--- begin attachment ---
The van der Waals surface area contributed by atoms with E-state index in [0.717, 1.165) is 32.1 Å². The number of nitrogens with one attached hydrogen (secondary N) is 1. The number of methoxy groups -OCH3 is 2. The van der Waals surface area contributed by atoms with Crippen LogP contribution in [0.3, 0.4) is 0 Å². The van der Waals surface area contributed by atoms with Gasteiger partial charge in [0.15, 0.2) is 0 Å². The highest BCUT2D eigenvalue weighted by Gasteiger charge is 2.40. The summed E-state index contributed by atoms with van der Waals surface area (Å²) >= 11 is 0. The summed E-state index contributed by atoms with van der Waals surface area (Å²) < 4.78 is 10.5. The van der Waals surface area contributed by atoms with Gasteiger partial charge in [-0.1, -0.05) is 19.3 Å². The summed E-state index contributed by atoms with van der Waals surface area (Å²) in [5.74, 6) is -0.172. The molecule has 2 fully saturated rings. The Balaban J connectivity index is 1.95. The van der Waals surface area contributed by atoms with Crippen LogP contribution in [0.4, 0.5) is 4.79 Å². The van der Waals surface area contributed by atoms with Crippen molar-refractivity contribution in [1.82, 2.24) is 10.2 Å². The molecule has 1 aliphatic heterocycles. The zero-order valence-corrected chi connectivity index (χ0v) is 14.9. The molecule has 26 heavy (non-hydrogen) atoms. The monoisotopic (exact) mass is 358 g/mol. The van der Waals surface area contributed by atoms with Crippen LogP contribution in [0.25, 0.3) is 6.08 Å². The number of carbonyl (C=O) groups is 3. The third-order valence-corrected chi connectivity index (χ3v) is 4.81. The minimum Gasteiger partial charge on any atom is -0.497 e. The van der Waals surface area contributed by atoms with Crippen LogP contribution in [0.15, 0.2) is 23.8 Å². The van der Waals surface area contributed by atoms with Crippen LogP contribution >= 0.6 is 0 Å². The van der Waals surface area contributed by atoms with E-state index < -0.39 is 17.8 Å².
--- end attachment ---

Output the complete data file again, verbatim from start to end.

The van der Waals surface area contributed by atoms with E-state index in [0.717, 1.165) is 32.1 Å². The number of nitrogens with one attached hydrogen (secondary N) is 1. The number of methoxy groups -OCH3 is 2. The van der Waals surface area contributed by atoms with Crippen LogP contribution in [0.3, 0.4) is 0 Å². The van der Waals surface area contributed by atoms with Gasteiger partial charge in [0.15, 0.2) is 0 Å². The highest BCUT2D eigenvalue weighted by Gasteiger charge is 2.40. The summed E-state index contributed by atoms with van der Waals surface area (Å²) >= 11 is 0. The summed E-state index contributed by atoms with van der Waals surface area (Å²) < 4.78 is 10.5. The van der Waals surface area contributed by atoms with Gasteiger partial charge in [-0.1, -0.05) is 19.3 Å². The summed E-state index contributed by atoms with van der Waals surface area (Å²) in [5.74, 6) is -0.172. The molecule has 2 fully saturated rings. The Balaban J connectivity index is 1.95. The van der Waals surface area contributed by atoms with Crippen LogP contribution in [0.4, 0.5) is 4.79 Å². The van der Waals surface area contributed by atoms with Crippen molar-refractivity contribution in [1.82, 2.24) is 10.2 Å². The molecule has 1 aliphatic heterocycles. The zero-order valence-corrected chi connectivity index (χ0v) is 14.9. The molecule has 26 heavy (non-hydrogen) atoms. The monoisotopic (exact) mass is 358 g/mol. The van der Waals surface area contributed by atoms with Crippen LogP contribution in [0.25, 0.3) is 6.08 Å². The number of carbonyl (C=O) groups is 3. The third-order valence-corrected chi connectivity index (χ3v) is 4.81. The minimum Gasteiger partial charge on any atom is -0.497 e. The van der Waals surface area contributed by atoms with Crippen LogP contribution in [0.15, 0.2) is 23.8 Å². The van der Waals surface area contributed by atoms with Crippen LogP contribution >= 0.6 is 0 Å². The van der Waals surface area contributed by atoms with E-state index < -0.39 is 17.8 Å².